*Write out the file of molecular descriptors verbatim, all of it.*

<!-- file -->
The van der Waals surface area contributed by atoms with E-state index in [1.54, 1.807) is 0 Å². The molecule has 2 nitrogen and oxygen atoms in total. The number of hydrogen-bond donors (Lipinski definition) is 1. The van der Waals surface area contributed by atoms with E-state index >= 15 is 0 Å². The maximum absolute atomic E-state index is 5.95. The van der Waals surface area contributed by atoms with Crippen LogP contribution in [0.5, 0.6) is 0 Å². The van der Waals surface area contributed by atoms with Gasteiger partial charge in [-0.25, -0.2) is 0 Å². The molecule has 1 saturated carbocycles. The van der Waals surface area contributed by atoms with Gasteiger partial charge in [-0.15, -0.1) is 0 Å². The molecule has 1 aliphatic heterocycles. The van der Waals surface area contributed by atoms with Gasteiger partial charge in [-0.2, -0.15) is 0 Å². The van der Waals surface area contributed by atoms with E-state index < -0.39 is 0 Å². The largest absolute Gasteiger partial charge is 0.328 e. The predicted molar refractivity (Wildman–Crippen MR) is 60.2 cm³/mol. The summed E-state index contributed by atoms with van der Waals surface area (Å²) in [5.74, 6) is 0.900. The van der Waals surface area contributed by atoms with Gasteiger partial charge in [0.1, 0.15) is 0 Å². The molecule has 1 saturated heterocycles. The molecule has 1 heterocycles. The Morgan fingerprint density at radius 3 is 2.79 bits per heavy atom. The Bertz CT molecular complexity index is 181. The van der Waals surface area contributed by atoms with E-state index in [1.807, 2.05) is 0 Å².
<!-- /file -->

The van der Waals surface area contributed by atoms with E-state index in [1.54, 1.807) is 0 Å². The molecule has 2 nitrogen and oxygen atoms in total. The number of hydrogen-bond donors (Lipinski definition) is 1. The van der Waals surface area contributed by atoms with E-state index >= 15 is 0 Å². The maximum absolute atomic E-state index is 5.95. The van der Waals surface area contributed by atoms with Crippen LogP contribution in [0.5, 0.6) is 0 Å². The van der Waals surface area contributed by atoms with Gasteiger partial charge in [-0.25, -0.2) is 0 Å². The molecule has 1 saturated carbocycles. The van der Waals surface area contributed by atoms with Gasteiger partial charge in [-0.15, -0.1) is 0 Å². The molecule has 1 aliphatic heterocycles. The van der Waals surface area contributed by atoms with Gasteiger partial charge in [-0.2, -0.15) is 0 Å². The van der Waals surface area contributed by atoms with E-state index < -0.39 is 0 Å². The largest absolute Gasteiger partial charge is 0.328 e. The predicted molar refractivity (Wildman–Crippen MR) is 60.2 cm³/mol. The summed E-state index contributed by atoms with van der Waals surface area (Å²) in [5.74, 6) is 0.900. The van der Waals surface area contributed by atoms with Gasteiger partial charge in [0.1, 0.15) is 0 Å². The molecule has 1 saturated heterocycles. The molecule has 1 heterocycles. The Morgan fingerprint density at radius 3 is 2.79 bits per heavy atom. The Bertz CT molecular complexity index is 181. The van der Waals surface area contributed by atoms with E-state index in [1.807, 2.05) is 0 Å².